The students spent the day in orientation. There were several hours of health, safety, and introduction to the region in the morning. Then there was an activity where the students had to find the post office (in Cangahua), the internet cafe, the soccer field, locate the oldest grave in the cemetary, ride the bus to Cayambe, find the grocery store, find a bank with an ATM machine, then return on the bus to the Hacienda by 3 pm. Then, they had a tour of the lab. Around 4 pm, they had to take the bus back to Cangahua. There was an optional Spanish language class at 5 pm. Dinner was served at 6 pm. Lecture on the history of the region was planned for 7 pm. Afterwards, they had the choice of partying or sleeping. The students are kept busy.

Sunday, July 1, 2012: The first students arrive.
      The morning was spent fixing up the lab. In the afternoon, George and I took the bus into Cayambe to corner the market on heavy duty extension cords and "cheaters." The Inti Raymi celebration was in Cayambe today. There was a parade, with political loud speakers blaring. I noticed a huge color billboard of President Correa, smiling and waving to the people. Traffic was not as bad as it was yesterday in Cangahua.
      I spoke to an economist who teaches at Pontifica Universidad Catolica de Ecuador (PUCE) in Quito. He said that Ecuador makes great strides in development when the cost of oil is high. They spend the money on roads and infrastructure development. When oil prices drop, they settle back into their pre-development days. They haven't been able to make the leap to an economy that has boom and bust cycles independent with the price of oil on the world market. He said the best thing a person could do to help Ecuador's development was to spend time in the country and teach English. If students can learn English, they can get scholarships to get training in more developed countries, and bring their knowledge back to help Ecuador. He also ruefully noted that these people need to have good paying jobs waiting for them in Ecuador, or they will not return. He had great hopes for the planned Technology Park to provide those jobs.
      The first bus load of students arrived about lunch time at the convent in Cangahua. There were no activities scheduled for them. We went to Cangahua to meet the students at dinner time. Afterwards, there was a staff meeting where jobs were assigned. George is Senor/Senior Fix-it, while I am working with Vanessa in the lab. They advised everyone about the "George Rule": Staff members are not allowed to be intimate with the students, except for George. They noted that the Neff's, who brought their 15 year old son, were grandfathered in under this rule.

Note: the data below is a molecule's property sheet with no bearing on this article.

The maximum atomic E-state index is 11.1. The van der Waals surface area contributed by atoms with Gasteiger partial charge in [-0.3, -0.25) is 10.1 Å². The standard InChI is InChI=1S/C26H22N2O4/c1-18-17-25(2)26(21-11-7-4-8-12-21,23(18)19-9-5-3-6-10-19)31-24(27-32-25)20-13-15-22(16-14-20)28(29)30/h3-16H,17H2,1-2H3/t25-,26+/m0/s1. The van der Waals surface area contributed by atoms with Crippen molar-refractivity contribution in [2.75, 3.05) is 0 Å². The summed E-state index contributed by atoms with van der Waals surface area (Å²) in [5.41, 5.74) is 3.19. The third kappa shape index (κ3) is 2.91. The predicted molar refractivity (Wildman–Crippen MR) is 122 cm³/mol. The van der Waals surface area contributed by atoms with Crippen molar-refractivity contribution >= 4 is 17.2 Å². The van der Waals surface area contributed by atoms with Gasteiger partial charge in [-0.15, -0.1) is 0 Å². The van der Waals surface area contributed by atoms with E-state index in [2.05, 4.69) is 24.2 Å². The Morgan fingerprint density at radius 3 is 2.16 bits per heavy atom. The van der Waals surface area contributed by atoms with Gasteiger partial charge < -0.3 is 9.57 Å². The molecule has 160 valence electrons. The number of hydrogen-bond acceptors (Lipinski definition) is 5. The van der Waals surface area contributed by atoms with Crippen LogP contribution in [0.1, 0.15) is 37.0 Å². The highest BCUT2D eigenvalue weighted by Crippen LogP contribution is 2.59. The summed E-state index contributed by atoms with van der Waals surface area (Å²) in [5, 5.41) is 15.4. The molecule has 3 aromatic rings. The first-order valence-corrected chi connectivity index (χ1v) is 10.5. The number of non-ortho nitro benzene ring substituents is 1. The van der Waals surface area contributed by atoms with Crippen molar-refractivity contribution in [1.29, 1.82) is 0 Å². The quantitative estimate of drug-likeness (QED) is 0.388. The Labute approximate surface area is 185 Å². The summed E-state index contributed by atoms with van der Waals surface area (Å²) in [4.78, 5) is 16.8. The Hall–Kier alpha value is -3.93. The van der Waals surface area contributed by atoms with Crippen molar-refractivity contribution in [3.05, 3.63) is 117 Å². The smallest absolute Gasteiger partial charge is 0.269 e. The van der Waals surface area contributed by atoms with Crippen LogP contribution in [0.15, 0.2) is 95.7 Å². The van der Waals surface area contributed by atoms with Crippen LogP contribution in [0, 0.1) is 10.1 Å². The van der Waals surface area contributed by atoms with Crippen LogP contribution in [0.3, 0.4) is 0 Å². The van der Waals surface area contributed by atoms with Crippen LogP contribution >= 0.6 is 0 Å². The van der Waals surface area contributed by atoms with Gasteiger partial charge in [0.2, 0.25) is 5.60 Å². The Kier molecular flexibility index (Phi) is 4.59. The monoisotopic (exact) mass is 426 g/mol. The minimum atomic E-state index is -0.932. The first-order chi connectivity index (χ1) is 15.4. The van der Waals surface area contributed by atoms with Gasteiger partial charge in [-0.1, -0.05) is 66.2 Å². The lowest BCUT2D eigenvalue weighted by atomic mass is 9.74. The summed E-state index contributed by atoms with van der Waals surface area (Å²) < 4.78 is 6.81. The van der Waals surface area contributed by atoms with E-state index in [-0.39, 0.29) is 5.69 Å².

The last group of 18 students should be arriving about 1 am in the morning.

Saturday, June 30, 2012: Travel to the Hacienda Guachala.
      After breakfast, we walked across the plaza to the cathedral of Santo Domingo. This church was much larger than the Society of Jesus. It had tons of gold leaf, but the colors were balanced with more statues and paintings. The church was also much lighter inside due to the windows. Mass was being celebrated. There were also people praying at the many shrines along the walls. It was a very busy, active church. Fresh flowers were everywhere.
      We checked out of the Hotel Real Audiencia, said our good-buys to the quaint colonial district called Old Town, and took a cab to the Mariscal District. The project staff was meeting at the Magic Bean to travel to the rural region where we work. The staff bus scheduled for 11 am left a half hour late. The Pan American highway is being widened. The construction caused some delay, so we got to Cangahua about 1:30 pm.
      Today is the big day of the Inti Raymi festival. The plaza in front of the church was filled with people dressed in their finery. Family groups were dancing circles while moving through the streets. The bands played San Juanito stype music as the multitudes of people danced in their family groups. The ladies were dressed in traditional Kwichua clothing, while the men wore furry chaps, Inti masks, and carried whips.
      The bus couldn't get through this crowd, so the driver unloaded our luggage and returned to Quito. We had to walk up the hill through the crowd, doing the bag-drag in time to the music. The cooks served us lunch in the building where most of the students would be staying - La Coventa. This dormatory-style building is located across from the Cangahua church. Most of the students as well as the younger staff members will be staying here in Cangahua.
      After lunch, the staff split up and tackled different chores to get the field school ready for the students. George and I took a camioneta to the Hacienda Guachala. This is a Spanish hacienda that was established in 1580. We are staying in room 8, where we stayed in 2009. It used to be a horse stable. However, it has been renovated. George and I both highly recommend staying at the hacienda. This is our fourth visit.
      We helped set up the lab. After dinner, I was so tired I went right to bed and slept twelve hours.

Friday, June 29, 2012: Sightseeing in Colonial Quito.
      After a fantastic ten hour sleep on a firm, non-saggy, extra wide king size bed, we awoke to a beautiful, partly cloudy day. The morning was spent running errands. We took a cab to the Instituto Geografica Militar to purchase topographic maps of the Cangahua / Oyacachi region. We visited the Santa Maria grocery store to buy bottled water, purchased minutes for our prepaid phone, and stopped by the Super Maxi in search of their wonderful cloth bags (unsuccessful). We steered clear of the Abya Yala anthropology bookstore. I still have a reading backlog of the books I bought there last year.
      We had to take cabs everywhere. They are rather inexpensive (most fares are $2-$4 dollars). Drivers twice refused to take us from the Mariscal to Old Town beause there was too much traffic at that time of day. We did find a cab eventually. In the future it would be better to stay in the Mariscal District, where everything is closer and we can walk.